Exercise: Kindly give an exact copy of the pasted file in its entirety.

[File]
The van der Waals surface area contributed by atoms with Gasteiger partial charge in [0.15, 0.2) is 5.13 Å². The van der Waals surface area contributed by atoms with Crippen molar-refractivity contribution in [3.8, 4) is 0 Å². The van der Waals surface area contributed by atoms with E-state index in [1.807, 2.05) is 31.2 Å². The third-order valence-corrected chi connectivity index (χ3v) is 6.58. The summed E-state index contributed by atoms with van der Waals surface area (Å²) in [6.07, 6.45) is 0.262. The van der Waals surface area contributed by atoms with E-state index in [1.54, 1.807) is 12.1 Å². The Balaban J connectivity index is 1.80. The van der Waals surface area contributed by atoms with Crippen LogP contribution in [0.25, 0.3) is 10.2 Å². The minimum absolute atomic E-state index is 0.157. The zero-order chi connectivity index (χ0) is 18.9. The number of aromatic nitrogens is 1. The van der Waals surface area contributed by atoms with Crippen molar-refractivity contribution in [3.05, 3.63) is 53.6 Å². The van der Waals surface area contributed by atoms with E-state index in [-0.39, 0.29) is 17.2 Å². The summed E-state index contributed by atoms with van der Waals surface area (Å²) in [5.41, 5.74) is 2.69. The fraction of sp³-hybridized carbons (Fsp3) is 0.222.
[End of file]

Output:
The van der Waals surface area contributed by atoms with Gasteiger partial charge in [0.15, 0.2) is 5.13 Å². The van der Waals surface area contributed by atoms with Crippen molar-refractivity contribution in [3.8, 4) is 0 Å². The van der Waals surface area contributed by atoms with E-state index in [1.807, 2.05) is 31.2 Å². The third-order valence-corrected chi connectivity index (χ3v) is 6.58. The summed E-state index contributed by atoms with van der Waals surface area (Å²) in [6.07, 6.45) is 0.262. The van der Waals surface area contributed by atoms with E-state index in [1.54, 1.807) is 12.1 Å². The Balaban J connectivity index is 1.80. The van der Waals surface area contributed by atoms with Crippen LogP contribution in [0.25, 0.3) is 10.2 Å². The minimum absolute atomic E-state index is 0.157. The zero-order chi connectivity index (χ0) is 18.9. The number of aromatic nitrogens is 1. The van der Waals surface area contributed by atoms with Crippen molar-refractivity contribution in [3.05, 3.63) is 53.6 Å². The van der Waals surface area contributed by atoms with E-state index in [-0.39, 0.29) is 17.2 Å². The summed E-state index contributed by atoms with van der Waals surface area (Å²) in [5.41, 5.74) is 2.69. The fraction of sp³-hybridized carbons (Fsp3) is 0.222.